Louis van Gaal loves facts. He uses them as a shield when he's in trouble and for the gullible, the list which he claims demonstrates progress might even be convincing.
But I don't think many were taken in by his performance in front of the media after the truly chaotic defeat by Wolfsburg which ended Manchester United's interest in this season's Champions League and focused a very sharp spotlight on the Dutchman.
His 'facts' were only loosely connected with reality. The evidence of my own eyes tells me he is talking a lot of nonsense about his team.
This is what he said: "When you see the facts - we went further in the Capital One Cup, qualified for the Champions League group, we have played all these matches and are still in a very good position in the league.
"The facts say we are better than last year."
No they don't. The only statement which he can stand over is the one about progressing further in the Capital One Cup. That's a fact but not one I'd be quoting if I was a manager of one of the biggest clubs in the world.
The Capital One Cup is a dumping ground for reserve team players and returning injury victims. No manager should think of using it as a benchmark for progress.
Manchester United were awful for a large chunk of the six games they played in the Champions League and deserved what they got.
Playing badly on a regular basis and ending up in the Europa League cannot be seen as progress in my eyes.
Manchester United are fourth in the Premier League because every other team with title aspirations is in trouble or at the very least, more vulnerable to losing games against mid-table or even relegation-haunted opposition than in previous seasons.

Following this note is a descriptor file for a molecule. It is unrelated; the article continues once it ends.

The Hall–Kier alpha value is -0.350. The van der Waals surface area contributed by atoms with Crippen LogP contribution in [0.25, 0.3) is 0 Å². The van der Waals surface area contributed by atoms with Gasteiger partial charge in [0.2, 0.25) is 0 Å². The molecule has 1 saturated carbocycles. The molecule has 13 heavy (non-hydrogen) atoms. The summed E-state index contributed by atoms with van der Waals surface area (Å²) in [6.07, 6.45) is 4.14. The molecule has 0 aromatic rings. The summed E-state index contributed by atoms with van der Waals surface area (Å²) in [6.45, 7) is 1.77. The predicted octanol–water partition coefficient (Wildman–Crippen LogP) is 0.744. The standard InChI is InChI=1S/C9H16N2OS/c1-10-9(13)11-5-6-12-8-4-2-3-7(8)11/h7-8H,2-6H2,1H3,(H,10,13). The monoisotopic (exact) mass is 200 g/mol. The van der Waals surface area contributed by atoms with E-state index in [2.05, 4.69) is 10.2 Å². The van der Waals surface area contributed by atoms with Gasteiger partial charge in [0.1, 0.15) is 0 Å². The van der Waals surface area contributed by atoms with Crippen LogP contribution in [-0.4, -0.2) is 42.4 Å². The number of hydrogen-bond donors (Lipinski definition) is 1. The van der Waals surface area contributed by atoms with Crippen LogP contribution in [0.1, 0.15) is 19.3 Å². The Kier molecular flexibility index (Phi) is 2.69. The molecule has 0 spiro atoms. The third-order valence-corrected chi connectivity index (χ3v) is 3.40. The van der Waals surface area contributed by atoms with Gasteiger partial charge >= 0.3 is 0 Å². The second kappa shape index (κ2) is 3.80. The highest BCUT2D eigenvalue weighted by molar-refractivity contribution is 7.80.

In other words, the standard at the top has dropped. I don't think anyone could argue with that proposition and coupled with the fact that the pack have shown a general improvement and closed the distance, any weakness shown by the big clubs is being punished.
So it is no great achievement to be fourth in that scenario, especially with a huge amount of money invested in the team, more cash than any other club in England.
Reality, then, is very different than the picture van Gaal tried to create when he quoted his 'facts'.
He was bluffing, blustering and trying to maintain his authority but all he did was make me question him even more.
I watched Garry Monk, a lad starting out on the road in management and without the comfort of a well-padded CV in his back pocket, accept full responsibility for Swansea's woes before he was axed and he was a model of dignity and honesty after the event.
Monk calmly spoke about the reality of his responsibility for Swansea's results and didn't try to hide behind cherry-picked 'facts'. He took the blame.
Van Gaal was not dealing in reality even if he seemed to believe what he is saying. I understand that there are times when managers must mouth platitudes but the Dutchman can't have it both ways.
His self-belief borders on arrogance and when he speaks, he does so in a way which encourages no debate. His word is law and so, we must take what he says at face value.
If he truly believes Manchester United are making progress, the club is in deep trouble.
A particularly self-defeating and annoying habit van Gaal indulges in is his willingness to hang a player out to dry and he's not alone in the that over the last week.
Bastian Schweinsteiger is getting the full treatment from van Gaal but Jose Mourinho went a considerable step further when he blamed everyone for Chelsea's problems.
He blamed the players, the referees, unlucky decisions and included himself as just one piece of a jigsaw of responsibility for the fact that Chelsea are at their lowest ebb in many years.
This is the man who didn't hesitate to accept the bulk of the credit for winning titles and European Cups wherever he went.
This is the man who dived full length in front of his players to make sure he captured photographers attention for the traditional group photograph at Wembley after Chelsea won the Capital One Cup nine months ago.
Now, everyone has to accept their due amount of blame and Jose was quick to remind them.
No admission that his own behaviour has coloured Chelsea's season from the start and that the performance level of the players is a reflection of his work more than anyone else.
Pathetic and childish really.